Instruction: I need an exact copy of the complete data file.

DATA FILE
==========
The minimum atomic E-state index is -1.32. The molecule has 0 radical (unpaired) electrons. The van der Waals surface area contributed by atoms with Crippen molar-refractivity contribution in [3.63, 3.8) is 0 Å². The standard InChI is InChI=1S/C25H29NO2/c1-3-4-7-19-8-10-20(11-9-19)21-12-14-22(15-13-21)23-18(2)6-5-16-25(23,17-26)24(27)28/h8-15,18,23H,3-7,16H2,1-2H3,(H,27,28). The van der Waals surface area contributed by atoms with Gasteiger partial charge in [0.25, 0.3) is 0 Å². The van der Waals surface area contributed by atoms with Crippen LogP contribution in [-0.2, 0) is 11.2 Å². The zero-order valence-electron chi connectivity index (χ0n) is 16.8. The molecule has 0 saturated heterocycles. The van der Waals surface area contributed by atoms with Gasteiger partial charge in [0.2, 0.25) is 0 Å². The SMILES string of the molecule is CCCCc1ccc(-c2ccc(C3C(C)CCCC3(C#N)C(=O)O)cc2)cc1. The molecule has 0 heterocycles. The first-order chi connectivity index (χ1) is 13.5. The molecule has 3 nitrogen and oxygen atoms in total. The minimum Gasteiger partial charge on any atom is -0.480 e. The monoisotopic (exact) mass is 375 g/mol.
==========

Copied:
The minimum atomic E-state index is -1.32. The molecule has 0 radical (unpaired) electrons. The van der Waals surface area contributed by atoms with Crippen molar-refractivity contribution in [3.63, 3.8) is 0 Å². The standard InChI is InChI=1S/C25H29NO2/c1-3-4-7-19-8-10-20(11-9-19)21-12-14-22(15-13-21)23-18(2)6-5-16-25(23,17-26)24(27)28/h8-15,18,23H,3-7,16H2,1-2H3,(H,27,28). The van der Waals surface area contributed by atoms with Gasteiger partial charge in [0.25, 0.3) is 0 Å². The van der Waals surface area contributed by atoms with Crippen LogP contribution in [-0.2, 0) is 11.2 Å². The zero-order valence-electron chi connectivity index (χ0n) is 16.8. The molecule has 0 saturated heterocycles. The van der Waals surface area contributed by atoms with Gasteiger partial charge in [0.2, 0.25) is 0 Å². The SMILES string of the molecule is CCCCc1ccc(-c2ccc(C3C(C)CCCC3(C#N)C(=O)O)cc2)cc1. The molecule has 0 heterocycles. The first-order chi connectivity index (χ1) is 13.5. The molecule has 3 nitrogen and oxygen atoms in total. The minimum Gasteiger partial charge on any atom is -0.480 e. The monoisotopic (exact) mass is 375 g/mol.